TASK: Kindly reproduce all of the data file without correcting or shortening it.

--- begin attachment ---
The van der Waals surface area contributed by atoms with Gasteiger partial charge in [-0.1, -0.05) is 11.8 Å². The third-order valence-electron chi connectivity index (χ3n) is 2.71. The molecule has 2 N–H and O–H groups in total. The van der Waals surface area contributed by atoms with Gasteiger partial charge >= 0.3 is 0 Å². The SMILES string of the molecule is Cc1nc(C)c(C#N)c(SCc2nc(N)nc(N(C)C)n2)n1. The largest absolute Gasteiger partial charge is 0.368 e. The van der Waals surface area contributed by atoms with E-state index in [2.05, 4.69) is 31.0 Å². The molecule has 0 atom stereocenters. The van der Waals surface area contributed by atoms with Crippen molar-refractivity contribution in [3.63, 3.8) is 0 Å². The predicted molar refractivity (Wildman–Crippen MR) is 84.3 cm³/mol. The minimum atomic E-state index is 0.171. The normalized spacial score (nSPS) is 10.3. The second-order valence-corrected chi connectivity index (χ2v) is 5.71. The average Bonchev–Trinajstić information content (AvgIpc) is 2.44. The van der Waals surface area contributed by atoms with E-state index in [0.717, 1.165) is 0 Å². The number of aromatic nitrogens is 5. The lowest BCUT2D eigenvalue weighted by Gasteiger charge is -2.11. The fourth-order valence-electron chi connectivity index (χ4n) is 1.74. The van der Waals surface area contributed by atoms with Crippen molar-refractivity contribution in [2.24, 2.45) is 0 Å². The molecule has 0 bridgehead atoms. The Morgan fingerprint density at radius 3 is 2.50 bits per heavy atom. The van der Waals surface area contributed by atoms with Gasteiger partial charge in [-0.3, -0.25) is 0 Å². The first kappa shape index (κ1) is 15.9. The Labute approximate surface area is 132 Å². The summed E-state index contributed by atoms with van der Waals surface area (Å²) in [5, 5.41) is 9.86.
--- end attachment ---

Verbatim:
The van der Waals surface area contributed by atoms with Gasteiger partial charge in [-0.1, -0.05) is 11.8 Å². The third-order valence-electron chi connectivity index (χ3n) is 2.71. The molecule has 2 N–H and O–H groups in total. The van der Waals surface area contributed by atoms with Gasteiger partial charge >= 0.3 is 0 Å². The SMILES string of the molecule is Cc1nc(C)c(C#N)c(SCc2nc(N)nc(N(C)C)n2)n1. The largest absolute Gasteiger partial charge is 0.368 e. The van der Waals surface area contributed by atoms with E-state index in [2.05, 4.69) is 31.0 Å². The molecule has 0 atom stereocenters. The van der Waals surface area contributed by atoms with Crippen molar-refractivity contribution in [3.63, 3.8) is 0 Å². The predicted molar refractivity (Wildman–Crippen MR) is 84.3 cm³/mol. The minimum atomic E-state index is 0.171. The normalized spacial score (nSPS) is 10.3. The second-order valence-corrected chi connectivity index (χ2v) is 5.71. The average Bonchev–Trinajstić information content (AvgIpc) is 2.44. The van der Waals surface area contributed by atoms with E-state index in [0.717, 1.165) is 0 Å². The number of aromatic nitrogens is 5. The lowest BCUT2D eigenvalue weighted by Gasteiger charge is -2.11. The fourth-order valence-electron chi connectivity index (χ4n) is 1.74. The van der Waals surface area contributed by atoms with Crippen molar-refractivity contribution in [2.24, 2.45) is 0 Å². The molecule has 0 bridgehead atoms. The Morgan fingerprint density at radius 3 is 2.50 bits per heavy atom. The van der Waals surface area contributed by atoms with Gasteiger partial charge in [-0.3, -0.25) is 0 Å². The first kappa shape index (κ1) is 15.9. The Labute approximate surface area is 132 Å². The summed E-state index contributed by atoms with van der Waals surface area (Å²) in [5, 5.41) is 9.86.